The fact that a single person’s inaction could prevent Jason Echevarria from being saved when at least four other people working the same shift saw him suffering points to serious problems with the culture of Rikers, staff training and “the chain of command.” On August 18, 2012, there was a staffed clinic a few yards away from where Jason Echevarria was dying, just outside his housing unit. There was also a larger clinic, open 24 hours a day, further away in the same building. At least two witnesses – the pharmacy technician who said she knew Echevarria was dying and yelled for CO Castro to tell someone, and CO Castro himself – cried on the stand as they described Echevarria’s condition. But they followed the chain of command, and Jason Echevarria died an avoidable death.
In announcing Pendergrass’s arrest back in March, Manhattan U.S. Attorney Preet Bharara said: “Jason Echevarria should not have died…The Constitution protects the civil rights of everyone, including prison inmates at Rikers. The kind of conduct alleged today cannot be tolerated in our criminal justice system.”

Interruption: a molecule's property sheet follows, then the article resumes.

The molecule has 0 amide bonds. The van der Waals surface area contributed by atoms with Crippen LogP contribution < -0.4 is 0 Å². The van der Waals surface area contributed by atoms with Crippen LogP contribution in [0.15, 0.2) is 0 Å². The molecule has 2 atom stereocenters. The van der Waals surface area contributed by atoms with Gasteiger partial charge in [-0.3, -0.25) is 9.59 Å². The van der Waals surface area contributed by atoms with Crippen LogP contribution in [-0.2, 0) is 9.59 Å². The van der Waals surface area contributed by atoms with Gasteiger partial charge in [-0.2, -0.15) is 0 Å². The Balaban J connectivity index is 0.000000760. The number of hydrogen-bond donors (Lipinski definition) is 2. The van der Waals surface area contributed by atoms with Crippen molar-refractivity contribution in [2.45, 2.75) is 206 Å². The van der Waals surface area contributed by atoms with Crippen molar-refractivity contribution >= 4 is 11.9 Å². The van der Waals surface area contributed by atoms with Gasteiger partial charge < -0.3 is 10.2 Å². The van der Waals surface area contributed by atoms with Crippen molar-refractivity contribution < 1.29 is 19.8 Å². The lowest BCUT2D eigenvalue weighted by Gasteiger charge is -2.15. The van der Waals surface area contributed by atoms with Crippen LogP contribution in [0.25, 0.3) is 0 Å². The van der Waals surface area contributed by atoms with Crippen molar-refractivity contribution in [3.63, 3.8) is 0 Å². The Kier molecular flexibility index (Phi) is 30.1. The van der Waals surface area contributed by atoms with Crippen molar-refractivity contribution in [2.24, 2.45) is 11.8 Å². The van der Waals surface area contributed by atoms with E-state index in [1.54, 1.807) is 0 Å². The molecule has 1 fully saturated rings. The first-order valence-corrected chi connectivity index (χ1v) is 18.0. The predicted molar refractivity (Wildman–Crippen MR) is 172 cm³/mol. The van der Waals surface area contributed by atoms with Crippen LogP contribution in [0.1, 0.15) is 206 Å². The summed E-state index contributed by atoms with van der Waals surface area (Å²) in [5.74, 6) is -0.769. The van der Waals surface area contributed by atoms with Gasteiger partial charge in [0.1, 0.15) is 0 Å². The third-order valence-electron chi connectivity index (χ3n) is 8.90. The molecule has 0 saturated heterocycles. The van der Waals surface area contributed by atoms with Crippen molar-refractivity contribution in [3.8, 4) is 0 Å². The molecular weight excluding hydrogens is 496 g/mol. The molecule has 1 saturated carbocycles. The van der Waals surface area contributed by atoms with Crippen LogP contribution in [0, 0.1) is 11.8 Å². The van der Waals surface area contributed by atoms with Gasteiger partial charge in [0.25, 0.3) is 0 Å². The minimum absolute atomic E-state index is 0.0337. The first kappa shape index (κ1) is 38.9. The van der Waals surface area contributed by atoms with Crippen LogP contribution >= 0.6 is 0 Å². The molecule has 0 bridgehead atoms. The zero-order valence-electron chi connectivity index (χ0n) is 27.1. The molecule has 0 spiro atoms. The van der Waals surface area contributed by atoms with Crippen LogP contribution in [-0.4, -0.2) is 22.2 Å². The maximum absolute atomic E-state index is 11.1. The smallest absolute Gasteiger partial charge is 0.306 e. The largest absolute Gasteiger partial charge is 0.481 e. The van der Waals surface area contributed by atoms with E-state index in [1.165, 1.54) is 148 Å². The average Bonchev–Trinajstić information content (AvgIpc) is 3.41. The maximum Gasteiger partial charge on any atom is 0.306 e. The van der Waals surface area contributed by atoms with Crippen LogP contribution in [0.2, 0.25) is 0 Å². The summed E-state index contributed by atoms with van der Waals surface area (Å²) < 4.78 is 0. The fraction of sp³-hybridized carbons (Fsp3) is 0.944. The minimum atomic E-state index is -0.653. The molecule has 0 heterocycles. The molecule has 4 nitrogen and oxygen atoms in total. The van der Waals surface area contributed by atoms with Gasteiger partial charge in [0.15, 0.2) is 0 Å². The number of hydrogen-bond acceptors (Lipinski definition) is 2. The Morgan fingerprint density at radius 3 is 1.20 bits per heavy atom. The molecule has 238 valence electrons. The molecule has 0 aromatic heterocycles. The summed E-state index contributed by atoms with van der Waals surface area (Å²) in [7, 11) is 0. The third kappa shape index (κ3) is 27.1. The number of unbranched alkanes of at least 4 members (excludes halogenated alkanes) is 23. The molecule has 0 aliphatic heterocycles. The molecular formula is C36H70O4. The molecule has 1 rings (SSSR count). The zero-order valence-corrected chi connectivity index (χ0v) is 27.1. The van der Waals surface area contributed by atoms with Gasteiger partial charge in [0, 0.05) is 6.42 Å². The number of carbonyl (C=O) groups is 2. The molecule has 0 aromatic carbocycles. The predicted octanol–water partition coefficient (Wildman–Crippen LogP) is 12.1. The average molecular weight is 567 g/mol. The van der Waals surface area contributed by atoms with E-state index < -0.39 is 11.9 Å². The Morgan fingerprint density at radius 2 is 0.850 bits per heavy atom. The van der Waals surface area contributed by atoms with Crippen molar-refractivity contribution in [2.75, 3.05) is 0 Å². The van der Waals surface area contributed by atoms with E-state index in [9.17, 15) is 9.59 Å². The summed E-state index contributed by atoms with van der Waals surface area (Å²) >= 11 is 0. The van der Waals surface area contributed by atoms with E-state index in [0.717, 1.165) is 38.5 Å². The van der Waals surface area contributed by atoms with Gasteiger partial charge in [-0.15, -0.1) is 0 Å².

The conviction of one corrections captain, however, will not bring justice to Rikers Island. The day before closing arguments in the Pendergrass trial, another corrections officer was arrested for falsifying records and official misconduct in connection with the death of Jerome Murdough, a veteran with mental illness who died after hours in an overheated cell in the mental observation unit of Rikers. The officer, Carol Lackner, is alleged to have falsely recorded that she did rounds of the unit every half hour when surveillance footage shows that was not the case.
Last November, corrections officers prevented 44 busloads of people from being taken from Rikers to court so that one man would not testify against a corrections officer on trial for assaulting him. People held in solitary confinement at Rikers are routinely deprived of even their single hour of recreation outside a cell. In July of this year, the New York Times reported the story of a man held in solitary confinement who threw urine or water at guards when they did not give him dinner. The guards took him to a medical clinic, away from surveillance cameras, and beat him while medical staff pleaded with them to stop. Such stories suggest that the culture of impunity, indifference, and violence that led to Jason Echevarria’s death continues unabated at Rikers.